173/365 – Meditation Games #173 – Wordless Trauma

Developer Credits: Sarah Hiebl, Nestor Jankovic

Launcher Quote“tw: rape, sexual abuse

on the 22nd of june 2018 someone drugged and I woke up with no memories and wounds all over my body. this meditation reflects my thoughts and feelings after it happened.

thanks to nestor jankovic for doing the sound and helping me with all the camera work.”

As much as we like to believe that games are meant as a form of escapism, that much of what they portray or show is something fantastical or unrealistic, and that it would never be able to happen in the real world or be portrayed as such, these days what developers place into games is very much real, and sometimes very much like what the real world would be like, even if the context in which it’s placed is one that is fictional or not altogether something immediately apparent. That’s why when they portray something traumatic, disconcerting, or difficult, that it shouldn’t be something that we discard, or worse, disdain.

Today’s entry in the Meditation Games series is perhaps one of the most raw and real in its subject matter and its portrayal, as it deals with a very real incident of rape and sexual abuse the developer experienced only just last year. The presentation is simple and straightforward – a collage of imagery and photography meant to convey the developer’s feelings and thoughts in the wake of the incident – but then it doesn’t need to be anything more than what it is. It’s meant to show you, directly and in-your-face, what happened and what the results of that trauma were. It’s meant to elicit a sense of discomfort and disturbance at what was no doubt a terrible incident for the developer to go through. And most of all, it does no hiding, nor should it – it’s the kind of thing that is intended to be given to its audience in its full, unedited emotion.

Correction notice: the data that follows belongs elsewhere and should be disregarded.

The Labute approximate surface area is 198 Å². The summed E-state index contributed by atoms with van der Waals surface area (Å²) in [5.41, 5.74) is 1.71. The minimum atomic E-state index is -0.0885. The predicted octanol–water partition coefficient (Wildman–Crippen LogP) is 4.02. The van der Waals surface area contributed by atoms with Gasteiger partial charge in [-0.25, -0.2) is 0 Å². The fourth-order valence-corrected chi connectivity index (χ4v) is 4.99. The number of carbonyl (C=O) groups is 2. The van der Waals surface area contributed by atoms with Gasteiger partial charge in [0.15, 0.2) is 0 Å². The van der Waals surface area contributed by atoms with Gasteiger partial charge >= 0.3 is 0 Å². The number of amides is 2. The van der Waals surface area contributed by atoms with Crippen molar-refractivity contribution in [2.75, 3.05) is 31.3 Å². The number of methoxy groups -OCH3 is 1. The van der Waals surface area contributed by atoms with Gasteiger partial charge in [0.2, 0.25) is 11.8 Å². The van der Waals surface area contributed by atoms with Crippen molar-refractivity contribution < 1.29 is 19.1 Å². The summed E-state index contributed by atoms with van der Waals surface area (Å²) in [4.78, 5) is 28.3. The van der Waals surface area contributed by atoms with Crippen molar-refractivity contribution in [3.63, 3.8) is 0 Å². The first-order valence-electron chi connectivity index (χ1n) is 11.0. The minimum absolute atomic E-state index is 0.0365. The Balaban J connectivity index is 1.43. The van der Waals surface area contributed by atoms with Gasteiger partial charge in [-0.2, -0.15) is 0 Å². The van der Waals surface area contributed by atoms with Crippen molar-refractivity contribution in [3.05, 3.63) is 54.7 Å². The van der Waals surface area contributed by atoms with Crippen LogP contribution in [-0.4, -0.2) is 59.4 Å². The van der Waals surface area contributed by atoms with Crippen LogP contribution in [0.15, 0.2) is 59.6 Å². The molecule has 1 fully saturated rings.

For Sarah to be able to make a contribution to this project based on a traumatic event that happened so recently, and to be able to be so direct and forthcoming with the imagery from it, is to be commended. While there is an entire array of methods, people, and support structures to help deal with an event of rape and sexual abuse, none of that still prepares or takes away the emotion and the mental and physical stress placed upon the victim of it. Those who’ve never experienced such a horrifying thing will never truly have a full understanding of what it’s like to go through it, but this, I think, is Sarah’s way of trying to give the audience a glimpse of what it looks, sounds, and feels like, and perhaps in some way taking back some of the power lost by it, to take a step and perhaps provide a bit of closure. While the trauma may never truly go away, the hope is that facing it allows you to move forward.



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